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Dear privacy pros,

I hope most of you managed to attend the events that took place during Singapore’s Personal Data Protection Week last month.

The week started off with the IAPP Asia Privacy Forum 2022, which was held over two days, from 18-19 July. We had a stellar turnout of both speakers and attendees, with many participants traveling into Singapore not only from around the region, but also further afield from Africa, Europe and North America. Special mention must also be made for some of the delegates from the Asia-Pacific region, who attended the conference despite the prospect of a mandatory quarantine period upon returning home.

It was well worth the journey, as delegates had the opportunity to hear perspectives from the data protection authorities in Hong Kong, the Philippines, Singapore, and South Korea, as well as gain valuable insights from thought leaders in the private sector and academia. The networking and exchanges on the sideline of the event also undoubtedly added much value on top of the formal sessions.

During the cocktail reception graciously organized by the Future of Privacy Forum, many of us bade a fond farewell (for now) to our dear friend Clarisse Girot, the outgoing APAC Managing Director of FPF. Girot will be starting a new role as the head of the Data Governance and Privacy Unit at the Organisation for Economic Co-operation and Development soon, and we wish her all the best. Although, it would also be nice if she decided to return to Singapore at some point in the future, when we will get another chance to school her in the art of eating durian.

During the Personal Data Protection Commission’s annual PDP Seminar 20 July, we got an opportunity to hear from Josephine Teo, minister for communications and information, as she espoused three key principles that will continue to guide the PDPC in managing the twin goals of ensuring adequate safeguards for the protection of the consumer’s personal data and entrenching Singapore’s position as a trusted data hub. The three principles of strengthening accountability, enhancing accessibility and building partnerships with the industry is showcased and embedded in recent initiatives from the PDPC, including the world’s first artificial intelligence governance testing framework and toolkit (AI Verify) and a sandbox for piloting privacy-enhancing technologies (PETs) that was announced during the PDP Seminar.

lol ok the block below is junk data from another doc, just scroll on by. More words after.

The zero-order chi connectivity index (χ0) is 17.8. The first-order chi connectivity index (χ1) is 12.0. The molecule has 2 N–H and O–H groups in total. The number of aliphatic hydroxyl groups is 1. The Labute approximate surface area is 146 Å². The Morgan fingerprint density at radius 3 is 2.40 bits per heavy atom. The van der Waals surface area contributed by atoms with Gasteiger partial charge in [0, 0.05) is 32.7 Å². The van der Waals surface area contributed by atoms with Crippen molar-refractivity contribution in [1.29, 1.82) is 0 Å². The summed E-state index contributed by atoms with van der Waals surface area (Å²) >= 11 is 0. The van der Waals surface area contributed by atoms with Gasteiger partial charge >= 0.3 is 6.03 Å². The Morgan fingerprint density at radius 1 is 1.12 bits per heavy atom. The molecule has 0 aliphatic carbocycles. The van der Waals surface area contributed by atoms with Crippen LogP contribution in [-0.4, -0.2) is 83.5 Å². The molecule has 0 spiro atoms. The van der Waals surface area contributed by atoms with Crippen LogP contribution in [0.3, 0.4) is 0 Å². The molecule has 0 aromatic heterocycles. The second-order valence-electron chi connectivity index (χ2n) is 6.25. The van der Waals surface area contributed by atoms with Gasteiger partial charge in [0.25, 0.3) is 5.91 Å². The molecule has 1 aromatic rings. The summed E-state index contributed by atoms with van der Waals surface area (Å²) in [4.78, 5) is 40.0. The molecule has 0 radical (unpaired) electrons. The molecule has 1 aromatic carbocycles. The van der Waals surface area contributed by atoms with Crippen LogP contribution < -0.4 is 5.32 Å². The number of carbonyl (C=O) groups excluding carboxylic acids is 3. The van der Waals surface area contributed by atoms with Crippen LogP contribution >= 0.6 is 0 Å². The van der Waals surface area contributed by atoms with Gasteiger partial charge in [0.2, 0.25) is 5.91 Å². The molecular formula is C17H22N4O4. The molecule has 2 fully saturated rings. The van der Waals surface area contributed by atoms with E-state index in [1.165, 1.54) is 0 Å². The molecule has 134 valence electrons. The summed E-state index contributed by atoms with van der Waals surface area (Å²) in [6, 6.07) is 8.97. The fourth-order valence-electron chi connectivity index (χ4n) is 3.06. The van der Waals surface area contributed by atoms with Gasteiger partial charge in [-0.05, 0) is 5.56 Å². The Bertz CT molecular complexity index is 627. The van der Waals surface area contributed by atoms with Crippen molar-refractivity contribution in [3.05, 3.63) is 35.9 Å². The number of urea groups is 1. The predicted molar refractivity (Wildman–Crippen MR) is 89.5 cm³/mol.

The week was bookended by practical workshops and informative sessions co-organized by the PDPC and various think tanks and other organizations. It is wonderful to see the PDPC’s relentless efforts at fostering partnerships and building up a robust privacy ecosystem in Singapore bearing fruit.

On our end, the IAPP will continue to support this effort by collaborating closely with the PDPC and fulfilling the training and certification needs of privacy professionals in the region, as well as building more platforms where privacy pros can come together to share knowledge and best practices. One such recent event was a KnowledgeNet and networking session that took place 25 July.

If you missed that, please note that we have another upcoming KnowledgeNet on privacy-preserving technologies that is co-organized with the Singapore chapter of Information Systems Audit and Control Association. This event takes a hybrid format, and you can choose to attend in-person or virtually. Please make sure that you register for this soon!

Until next time, stay safe and be kind to one another.

Kind regards,
See Khiang

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